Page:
Pubdate: Sun, 31 Jul 2011
Source: Evansville Courier & Press (IN)
Copyright: 2011 The Evansville Courier Company
Author: Megan Banta


INDIANAPOLIS -- Lawmakers didn't say whether they will proceed with
legislation to legalize marijuana after advocates for such law
dominated a four-hour Statehouse hearing last week.

Sen. Karen Tallian, D-Portage, who proposed a study of the issue this
year, told the Criminal Law and Sentencing Policy Committee that she
had no agenda other than to "start talking about this."

She said the idea for the study came from her "experience sitting in
court as an attorney" and "looking at young kids pleading to minor
possession charges."

"I said to myself, 'Why are we doing this? We need to fix this,'"
Tallian said.

Currently, Indiana law dictates that marijuana possession is a felony
unless it is a first-time offense and the amount of marijuana is less
than one ounce.

Tallian and advocates of legalizing marijuana said the law could use
some reform. But the senator did not make specific suggestions about
how the law should be changed.

Only one person testified briefly against possible reforms, arguing
that marijuana, along with alcohol and cigarettes, serves as a gateway
drug to more harmful drugs like cocaine and heroin.

But Dan Abrahamson, director of legal affairs for Drug Policy
Alliance, an organization based in New York, dismissed that argument.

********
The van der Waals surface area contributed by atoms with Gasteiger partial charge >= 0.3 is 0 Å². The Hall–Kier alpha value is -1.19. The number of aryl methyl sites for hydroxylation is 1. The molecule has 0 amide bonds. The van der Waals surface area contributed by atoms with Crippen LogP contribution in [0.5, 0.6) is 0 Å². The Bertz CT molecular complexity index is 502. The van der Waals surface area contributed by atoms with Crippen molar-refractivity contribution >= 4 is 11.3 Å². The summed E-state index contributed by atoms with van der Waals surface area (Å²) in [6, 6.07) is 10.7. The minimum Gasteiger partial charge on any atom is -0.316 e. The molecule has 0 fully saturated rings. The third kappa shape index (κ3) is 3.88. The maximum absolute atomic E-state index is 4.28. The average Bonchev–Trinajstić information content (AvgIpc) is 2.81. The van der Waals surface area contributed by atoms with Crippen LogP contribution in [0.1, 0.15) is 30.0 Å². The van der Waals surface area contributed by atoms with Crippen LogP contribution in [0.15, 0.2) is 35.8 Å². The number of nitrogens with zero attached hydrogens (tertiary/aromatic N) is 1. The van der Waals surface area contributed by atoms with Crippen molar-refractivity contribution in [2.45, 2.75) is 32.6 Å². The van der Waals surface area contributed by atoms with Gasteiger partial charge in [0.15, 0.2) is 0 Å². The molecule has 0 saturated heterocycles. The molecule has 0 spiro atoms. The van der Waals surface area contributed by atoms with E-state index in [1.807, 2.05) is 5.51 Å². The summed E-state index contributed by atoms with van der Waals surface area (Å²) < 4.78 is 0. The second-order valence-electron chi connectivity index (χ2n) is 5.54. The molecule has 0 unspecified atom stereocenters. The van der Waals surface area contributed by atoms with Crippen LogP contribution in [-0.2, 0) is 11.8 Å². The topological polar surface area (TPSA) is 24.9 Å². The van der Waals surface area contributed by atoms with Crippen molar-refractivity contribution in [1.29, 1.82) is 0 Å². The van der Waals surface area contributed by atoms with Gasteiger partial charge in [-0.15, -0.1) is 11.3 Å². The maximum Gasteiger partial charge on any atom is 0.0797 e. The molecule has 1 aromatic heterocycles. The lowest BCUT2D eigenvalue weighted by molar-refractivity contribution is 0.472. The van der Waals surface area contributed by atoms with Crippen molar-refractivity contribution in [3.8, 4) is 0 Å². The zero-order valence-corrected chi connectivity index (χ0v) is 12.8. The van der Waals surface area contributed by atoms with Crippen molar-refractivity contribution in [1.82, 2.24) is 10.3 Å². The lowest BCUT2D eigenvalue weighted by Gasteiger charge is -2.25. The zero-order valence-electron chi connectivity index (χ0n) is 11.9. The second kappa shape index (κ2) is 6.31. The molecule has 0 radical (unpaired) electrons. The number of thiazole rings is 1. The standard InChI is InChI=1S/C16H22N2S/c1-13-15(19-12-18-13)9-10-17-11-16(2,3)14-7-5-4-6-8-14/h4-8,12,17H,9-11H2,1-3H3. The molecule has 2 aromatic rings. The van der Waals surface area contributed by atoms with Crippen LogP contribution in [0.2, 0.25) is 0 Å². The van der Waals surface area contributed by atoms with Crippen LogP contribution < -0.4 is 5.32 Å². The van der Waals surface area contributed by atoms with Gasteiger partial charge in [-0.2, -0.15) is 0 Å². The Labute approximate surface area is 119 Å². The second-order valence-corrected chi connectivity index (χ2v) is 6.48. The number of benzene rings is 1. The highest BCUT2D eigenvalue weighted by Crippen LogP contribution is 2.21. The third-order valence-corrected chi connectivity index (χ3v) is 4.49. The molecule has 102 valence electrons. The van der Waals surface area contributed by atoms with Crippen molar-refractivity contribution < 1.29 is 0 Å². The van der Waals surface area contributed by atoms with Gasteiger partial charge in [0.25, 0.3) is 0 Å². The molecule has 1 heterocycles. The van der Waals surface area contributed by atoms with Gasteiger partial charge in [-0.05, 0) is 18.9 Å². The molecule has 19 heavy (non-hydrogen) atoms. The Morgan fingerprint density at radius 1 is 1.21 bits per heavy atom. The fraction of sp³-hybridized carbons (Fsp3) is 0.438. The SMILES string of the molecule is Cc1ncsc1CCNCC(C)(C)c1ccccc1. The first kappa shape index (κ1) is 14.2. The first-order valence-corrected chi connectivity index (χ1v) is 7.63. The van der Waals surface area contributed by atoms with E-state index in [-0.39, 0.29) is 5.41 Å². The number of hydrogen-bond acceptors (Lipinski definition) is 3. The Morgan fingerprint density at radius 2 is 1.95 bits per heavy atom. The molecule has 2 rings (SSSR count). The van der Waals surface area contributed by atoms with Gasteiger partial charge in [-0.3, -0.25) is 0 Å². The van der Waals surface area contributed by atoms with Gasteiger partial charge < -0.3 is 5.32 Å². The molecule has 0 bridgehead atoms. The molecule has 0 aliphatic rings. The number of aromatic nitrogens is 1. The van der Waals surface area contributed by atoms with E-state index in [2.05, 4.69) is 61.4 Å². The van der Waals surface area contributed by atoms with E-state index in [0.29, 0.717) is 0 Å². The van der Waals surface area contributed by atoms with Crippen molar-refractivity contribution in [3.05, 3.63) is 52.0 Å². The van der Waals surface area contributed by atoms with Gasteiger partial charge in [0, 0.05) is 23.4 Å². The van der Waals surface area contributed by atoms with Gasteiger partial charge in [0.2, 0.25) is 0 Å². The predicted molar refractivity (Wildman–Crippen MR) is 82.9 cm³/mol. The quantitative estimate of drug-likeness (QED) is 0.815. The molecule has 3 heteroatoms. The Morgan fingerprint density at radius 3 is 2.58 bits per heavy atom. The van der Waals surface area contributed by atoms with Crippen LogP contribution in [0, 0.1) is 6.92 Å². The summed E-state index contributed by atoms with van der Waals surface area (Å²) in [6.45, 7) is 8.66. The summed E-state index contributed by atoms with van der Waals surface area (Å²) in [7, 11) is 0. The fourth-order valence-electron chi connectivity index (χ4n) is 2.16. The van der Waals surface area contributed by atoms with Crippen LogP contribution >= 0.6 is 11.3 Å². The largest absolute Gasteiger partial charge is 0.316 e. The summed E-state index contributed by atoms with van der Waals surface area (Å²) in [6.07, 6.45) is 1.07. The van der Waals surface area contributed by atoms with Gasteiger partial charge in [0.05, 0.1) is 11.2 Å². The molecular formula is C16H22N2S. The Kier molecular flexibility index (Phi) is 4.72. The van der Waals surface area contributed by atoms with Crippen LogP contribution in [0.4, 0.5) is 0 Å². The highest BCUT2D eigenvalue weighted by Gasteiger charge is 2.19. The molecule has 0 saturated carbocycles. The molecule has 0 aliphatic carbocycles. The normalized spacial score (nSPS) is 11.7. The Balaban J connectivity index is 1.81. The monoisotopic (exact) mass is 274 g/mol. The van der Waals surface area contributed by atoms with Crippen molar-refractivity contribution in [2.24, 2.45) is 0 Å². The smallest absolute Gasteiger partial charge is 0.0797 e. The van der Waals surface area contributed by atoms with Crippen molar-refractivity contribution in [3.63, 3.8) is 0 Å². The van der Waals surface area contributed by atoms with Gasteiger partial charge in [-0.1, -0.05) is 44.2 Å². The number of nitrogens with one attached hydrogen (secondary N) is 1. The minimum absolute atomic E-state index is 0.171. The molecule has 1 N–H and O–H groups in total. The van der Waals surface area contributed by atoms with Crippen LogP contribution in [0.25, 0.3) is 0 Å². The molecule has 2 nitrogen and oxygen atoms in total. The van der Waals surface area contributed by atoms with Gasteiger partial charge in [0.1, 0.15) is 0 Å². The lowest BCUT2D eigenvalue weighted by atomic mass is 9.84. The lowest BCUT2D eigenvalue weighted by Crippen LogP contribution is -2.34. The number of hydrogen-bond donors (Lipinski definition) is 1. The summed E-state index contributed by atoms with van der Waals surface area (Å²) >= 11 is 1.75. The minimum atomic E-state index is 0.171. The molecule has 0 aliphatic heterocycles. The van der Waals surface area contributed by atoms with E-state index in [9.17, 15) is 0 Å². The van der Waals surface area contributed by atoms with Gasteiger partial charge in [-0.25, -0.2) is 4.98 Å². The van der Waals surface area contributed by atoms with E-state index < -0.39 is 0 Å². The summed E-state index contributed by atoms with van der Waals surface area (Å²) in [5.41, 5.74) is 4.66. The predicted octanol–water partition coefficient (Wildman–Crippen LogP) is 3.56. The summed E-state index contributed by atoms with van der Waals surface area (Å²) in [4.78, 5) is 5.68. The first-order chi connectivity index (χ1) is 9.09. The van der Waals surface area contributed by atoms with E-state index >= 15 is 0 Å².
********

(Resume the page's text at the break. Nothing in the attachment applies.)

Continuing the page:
Abrahamson said studies show the decriminalization of marijuana does
not increase its use among young people and that drug use in states
where marijuana use is legal is less or comparable to other states.

Abrahamson said no state has gone back on its decision to legalize

"Marijuana has not yet been recriminalized in any state," he

Abrahamson said Indiana faces little to no risk of federal
intervention if state legislators choose to decriminalize marijuana.

"There is nothing in the United States Constitution that requires
Indiana to criminalize anything under its state law," Abrahamson said.

"If Indiana decides to lessen state penalties for marijuana-related
offenses or to abolish certain marijuana offenses altogether, or to
legalize marijuana, just for medical purposes, this committee may do
so, today," Abrahamson said.

Abrahamson also said the state could benefit from the decision to
legalize marijuana, even more so if legislators then choose to set up
a distribution system for medical marijuana to bring in tax revenue.

He estimated that Indiana could raise as much as $44 million annually
through sales tax alone if it taxes and regulated marijuana

Noah Mamber, legislative analyst for the Marijuana Policy Project, a
pro-legalization group based in Washington D.C., agreed.

Mamber called marijuana prohibition a "colossal waste of public
resources and human lives ruined by arrest and incarceration."

"Marijuana prohibition simply does not work," he said.

Mamber said legalizing marijuana would not only bring in tax revenue
but also save law enforcement an estimated $148.8 million annually.

"Ending prohibition would save millions and allow police to focus on
investigating violent crimes instead," he said. 
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MAP posted-by: Richard R Smith Jr.